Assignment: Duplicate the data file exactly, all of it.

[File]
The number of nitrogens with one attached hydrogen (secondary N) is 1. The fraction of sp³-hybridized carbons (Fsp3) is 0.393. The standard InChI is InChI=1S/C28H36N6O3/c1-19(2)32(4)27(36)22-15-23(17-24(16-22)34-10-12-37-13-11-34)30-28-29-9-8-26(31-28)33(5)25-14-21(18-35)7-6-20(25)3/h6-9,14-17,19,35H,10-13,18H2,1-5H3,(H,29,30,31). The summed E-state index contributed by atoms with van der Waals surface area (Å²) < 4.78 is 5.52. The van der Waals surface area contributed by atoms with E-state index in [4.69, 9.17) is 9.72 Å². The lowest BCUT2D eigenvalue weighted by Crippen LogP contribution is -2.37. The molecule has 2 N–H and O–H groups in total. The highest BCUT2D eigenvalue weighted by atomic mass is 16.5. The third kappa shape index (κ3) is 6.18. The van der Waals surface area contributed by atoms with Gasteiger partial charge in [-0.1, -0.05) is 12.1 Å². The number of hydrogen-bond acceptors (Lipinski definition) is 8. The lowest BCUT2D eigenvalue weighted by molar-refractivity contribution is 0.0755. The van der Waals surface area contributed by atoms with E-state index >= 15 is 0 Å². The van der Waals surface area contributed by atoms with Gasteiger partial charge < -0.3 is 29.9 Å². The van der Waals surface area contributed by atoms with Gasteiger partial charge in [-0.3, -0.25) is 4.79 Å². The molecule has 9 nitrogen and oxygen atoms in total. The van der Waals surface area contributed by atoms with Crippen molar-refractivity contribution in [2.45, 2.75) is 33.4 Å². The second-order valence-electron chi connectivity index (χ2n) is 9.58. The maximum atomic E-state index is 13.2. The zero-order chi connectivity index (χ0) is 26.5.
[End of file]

The number of nitrogens with one attached hydrogen (secondary N) is 1. The fraction of sp³-hybridized carbons (Fsp3) is 0.393. The standard InChI is InChI=1S/C28H36N6O3/c1-19(2)32(4)27(36)22-15-23(17-24(16-22)34-10-12-37-13-11-34)30-28-29-9-8-26(31-28)33(5)25-14-21(18-35)7-6-20(25)3/h6-9,14-17,19,35H,10-13,18H2,1-5H3,(H,29,30,31). The summed E-state index contributed by atoms with van der Waals surface area (Å²) < 4.78 is 5.52. The van der Waals surface area contributed by atoms with E-state index in [4.69, 9.17) is 9.72 Å². The lowest BCUT2D eigenvalue weighted by Crippen LogP contribution is -2.37. The molecule has 2 N–H and O–H groups in total. The highest BCUT2D eigenvalue weighted by atomic mass is 16.5. The third kappa shape index (κ3) is 6.18. The van der Waals surface area contributed by atoms with Gasteiger partial charge in [-0.1, -0.05) is 12.1 Å². The number of hydrogen-bond acceptors (Lipinski definition) is 8. The lowest BCUT2D eigenvalue weighted by molar-refractivity contribution is 0.0755. The van der Waals surface area contributed by atoms with E-state index >= 15 is 0 Å². The van der Waals surface area contributed by atoms with Gasteiger partial charge < -0.3 is 29.9 Å². The van der Waals surface area contributed by atoms with Gasteiger partial charge in [-0.3, -0.25) is 4.79 Å². The molecule has 9 nitrogen and oxygen atoms in total. The van der Waals surface area contributed by atoms with Crippen molar-refractivity contribution in [2.45, 2.75) is 33.4 Å². The second-order valence-electron chi connectivity index (χ2n) is 9.58. The maximum atomic E-state index is 13.2. The zero-order chi connectivity index (χ0) is 26.5.